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TMCNet:  Veterans in New York Can Now Use GI Bill Benefits to Access Accelerated Tech Training Programs

[November 14, 2017]

Veterans in New York Can Now Use GI Bill Benefits to Access Accelerated Tech Training Programs

NEW YORK, Nov. 14, 2017 /PRNewswire/ -- Beginning this month, veterans in New York can use GI Bill benefits to access training through General Assembly, the pioneering provider of accelerated tech training programs designed to equip job-seekers with in-demand skills. Veterans who are eligible for GI Bill benefits are able to take one of two General Assembly immersive training programs in web development and user experience design. These programs are designed to help students gain the necessary skills to secure jobs in the digital economy, regardless of past technology training.

 (PRNewsfoto/General Assembly)

"So many of us are trying to figure out how to transfer our military skills, and being a web developer is incredibly in-demand. There are jobs all over the country for it, and I urge veterans to explore the opportunities available," said Scott Pierce, a Marine Corps Reservist who took General Assembly's Web Development Immersive in Washington, DC. "The most value I got out of General Assembly was the training, but the value-add was the career coaching. Because it's integral from day one, by the end, my classmates and I had built up skills and portfolios that made us ready for the job search, and really built my confidence."

Today, the unemployment rate for New York veterans hovers


The new eligibility reflects General Assembly's longstanding commitment to designing programs tailored to the unique challenges – and opportunities – faced by veterans. To date, over 300 former service members have participated in General Assembly's immersive training programs. In addition to offering a tuition discount to veterans, General Assembly has also provided $5.7 million in scholarships to veterans through its Opportunity Fund, a scholarship program designed to promote pathways for underserved and overlooked talent into tech careers. General Assembly has also partnered with the Veterans Administration (VA) on a pilot program as part of the VA's TechHire commitment, which linked training in web development to veterans in all of General Assembly's United States markets.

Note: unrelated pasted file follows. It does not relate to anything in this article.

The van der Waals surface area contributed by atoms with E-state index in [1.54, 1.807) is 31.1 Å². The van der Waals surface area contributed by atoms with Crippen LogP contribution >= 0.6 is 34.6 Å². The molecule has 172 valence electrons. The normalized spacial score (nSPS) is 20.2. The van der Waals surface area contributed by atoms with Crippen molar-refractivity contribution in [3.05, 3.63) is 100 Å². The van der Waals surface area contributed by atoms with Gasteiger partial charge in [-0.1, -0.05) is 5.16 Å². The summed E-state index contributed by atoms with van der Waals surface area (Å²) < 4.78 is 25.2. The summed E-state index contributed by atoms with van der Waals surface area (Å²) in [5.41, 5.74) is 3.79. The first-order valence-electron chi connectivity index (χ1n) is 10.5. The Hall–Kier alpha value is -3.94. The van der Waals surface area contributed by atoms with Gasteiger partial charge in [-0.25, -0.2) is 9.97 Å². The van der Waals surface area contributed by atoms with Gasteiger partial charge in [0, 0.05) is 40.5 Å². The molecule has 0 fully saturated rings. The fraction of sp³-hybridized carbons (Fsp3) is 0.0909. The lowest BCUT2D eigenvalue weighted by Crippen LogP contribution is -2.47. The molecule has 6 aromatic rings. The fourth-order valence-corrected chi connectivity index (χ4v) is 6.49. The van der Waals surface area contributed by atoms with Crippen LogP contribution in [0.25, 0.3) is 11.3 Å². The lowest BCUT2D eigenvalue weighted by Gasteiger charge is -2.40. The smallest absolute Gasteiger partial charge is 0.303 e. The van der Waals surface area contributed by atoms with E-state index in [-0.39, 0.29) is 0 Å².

"As a beneficiary of the GI Bill after a career with the Coast Guard, I am thrilled that more veterans will now have the opportunity to quickly acquire digital skills that provide a clear pathway to meaningful new careers," said Scott Kirkpatrick, President and Chief Operating Officer at General Assembly. "I know firsthand how difficult the transition from military service can be, and General Assembly is committed to helping ease that transition by equipping New York's veterans with the skills to compete in today's rapidly changing economy."

"I grew up in a small town, and the only way to get out was to join the military – I didn't want to go to college, and I didn't have the money for it, so I joined the Navy," said Casey Gil, a graduate of General Assembly's Web Development Immersive in Washington, DC. "When I first got out, I was turned down by all the big cybersecurity firms, who said, 'come back in a few years when you have a college degree.' Instead, I went to General Assembly and am now working full-time as a cyber defense analyst."

Headquartered in New York City, General Assembly offers employer-designed, practitioner-taught training in high-demand fields like data, technology, design, and business. With more than 40,000 graduates across 20 campuses worldwide, General Assembly builds transparent career pathways for individuals and helps businesses create sustainable and diverse talent pipelines. Based on an independent review of data from 2014 and 2015, 99 percent of participants in General Assembly's full-time immersive programs who participated in career services secured jobs in less than six months.

View original content with multimedia:http://www.prnewswire.com/news-releases/veterans-in-new-york-can-now-use-gi-bill-benefits-to-access-accelerated-tech-training-programs-300555411.html

SOURCE General Assembly


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